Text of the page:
08 Apr Please The Palate Pick of the Week: Chêne Bleu Rosé 2016
Each week, it is my goal to share the one thing that stood out that week. It could be a wine, a cocktail, a dish or something, someone or somewhere that stood out among everything else. This week proved to be a challenge to find that one thing. I have spent the week traveling from the north to the south of France, visiting six regions and eight wineries. We have eaten a lot and tasted a lot of wine….and all of it was great! The breads, cheeses, butter are just a few to name. And there were so many one-of-a-kind experiences that I promise to share. But, if I have to pick one thing as the Please The Palate “pick-of-the-week,” it is the Chêne Bleu Rosé 2016.
I was first introduced to Chêne Bleu more than a year ago when I met owner Nicole Rolet in Los Angeles and wrote about her and her winery. At the time, I learned about her winery in the mountains which sits at the crossroads of four appellations in the Southern Rhone – Gigondas, Cotes du Ventoux, Cotes du Rhone and Sequret. I also had the pleasure to taste two of her wines – Abèlard, a grenache blend, and Hèloïse, a syrah blend.
This week I had the privilege to visit Chêne Bleu during my journey through France. We tasted the current vintages of the entire line-up of wines, from white to red and the wine that stood out was the Chêne Bleu Rosé 2016. In the past, their rosé has been made with grenache, syrah and cinsault. But in 2016, in addition to 67% grenache, 18% syrah and 5% cinsault, they not only added 5% mourvedre but 5% vermentiono (aka rolle). Thirty percent of the wine was aged in barrels for two months to add texture and flavor.
The resulting rosé is delicious. The pale pink wine is aromatic, bright and crisp but also complex. The aromatics, which come from the small percentage of vermentino, leap from the glass. White peach, lime, papaya and citrus zest are on the nose and on the palate there is tart cherry, tangerine, white flowers and granite. The wine has soft acidity that sits on the front of the palate which there is a delicate creaminess on the mid-palate.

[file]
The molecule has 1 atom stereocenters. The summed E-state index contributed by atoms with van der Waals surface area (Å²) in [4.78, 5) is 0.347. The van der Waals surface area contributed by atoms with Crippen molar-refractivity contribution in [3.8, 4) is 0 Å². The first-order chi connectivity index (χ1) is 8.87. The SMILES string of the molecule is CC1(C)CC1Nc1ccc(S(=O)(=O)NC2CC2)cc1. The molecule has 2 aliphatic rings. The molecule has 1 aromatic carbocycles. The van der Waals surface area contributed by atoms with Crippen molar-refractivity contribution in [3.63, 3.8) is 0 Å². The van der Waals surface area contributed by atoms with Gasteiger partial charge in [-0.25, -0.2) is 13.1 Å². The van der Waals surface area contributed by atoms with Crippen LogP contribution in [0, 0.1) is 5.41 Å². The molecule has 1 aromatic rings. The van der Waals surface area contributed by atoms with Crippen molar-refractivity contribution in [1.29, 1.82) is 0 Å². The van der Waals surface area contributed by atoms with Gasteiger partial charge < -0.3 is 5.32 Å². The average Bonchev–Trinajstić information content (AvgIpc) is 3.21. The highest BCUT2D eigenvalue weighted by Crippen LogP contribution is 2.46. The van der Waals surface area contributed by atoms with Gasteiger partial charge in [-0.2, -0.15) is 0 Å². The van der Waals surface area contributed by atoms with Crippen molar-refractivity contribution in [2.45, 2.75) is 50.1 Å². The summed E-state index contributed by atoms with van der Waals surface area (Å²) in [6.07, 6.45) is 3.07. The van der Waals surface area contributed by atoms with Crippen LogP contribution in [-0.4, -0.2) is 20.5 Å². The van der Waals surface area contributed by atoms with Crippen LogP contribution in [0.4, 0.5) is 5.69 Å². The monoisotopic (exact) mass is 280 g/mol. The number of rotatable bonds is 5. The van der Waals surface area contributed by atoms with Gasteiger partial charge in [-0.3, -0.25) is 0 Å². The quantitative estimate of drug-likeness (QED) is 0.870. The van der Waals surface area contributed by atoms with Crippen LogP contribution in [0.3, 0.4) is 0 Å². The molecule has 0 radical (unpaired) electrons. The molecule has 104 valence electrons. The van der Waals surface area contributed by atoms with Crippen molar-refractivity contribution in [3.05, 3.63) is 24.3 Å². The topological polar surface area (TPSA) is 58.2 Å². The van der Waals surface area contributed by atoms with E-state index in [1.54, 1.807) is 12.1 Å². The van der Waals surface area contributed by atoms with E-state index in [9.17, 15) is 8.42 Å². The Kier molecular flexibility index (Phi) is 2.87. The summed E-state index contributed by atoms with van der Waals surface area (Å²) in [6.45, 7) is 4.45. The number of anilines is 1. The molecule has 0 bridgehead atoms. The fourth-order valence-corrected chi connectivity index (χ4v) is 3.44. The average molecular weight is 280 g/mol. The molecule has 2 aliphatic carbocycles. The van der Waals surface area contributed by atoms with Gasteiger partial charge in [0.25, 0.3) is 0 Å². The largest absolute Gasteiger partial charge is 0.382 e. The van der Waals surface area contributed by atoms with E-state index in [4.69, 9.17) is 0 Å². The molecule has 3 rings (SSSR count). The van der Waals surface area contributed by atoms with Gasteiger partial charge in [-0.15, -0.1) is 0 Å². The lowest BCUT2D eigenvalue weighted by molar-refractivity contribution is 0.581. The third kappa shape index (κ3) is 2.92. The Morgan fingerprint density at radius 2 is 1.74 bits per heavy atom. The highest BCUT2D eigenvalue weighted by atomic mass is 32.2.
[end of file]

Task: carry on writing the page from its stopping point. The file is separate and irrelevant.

Winemaker Jean-Louis Gallucci wanted a wine that was fresh, fruity and lean with bright aromatics but also rich enough to pair with food. As Gallucci explained, “rosé IS wine.” And this is a serious rosé that can be enjoyed on its own as an aperitif but is also designed for food. It will pair with salmon, tuna, charcuterie or or white fish with garlic mayo aioli, as I enjoyed it.
During our visit to Chêne Bleu, our group was the first to try the 2016 Rosé but rest assured it is currently on the boats on its way to the U.S. It will be in the country by next week and should be available in the market before the end of the month. It will cost between $25-$30.
Chêne Bleu Winery Rosé 2016 is everything you want in a rosé (fresh, bright, crisp) and more (rounder and more complex) and that is why it is the Please The Palate “pick of the week.”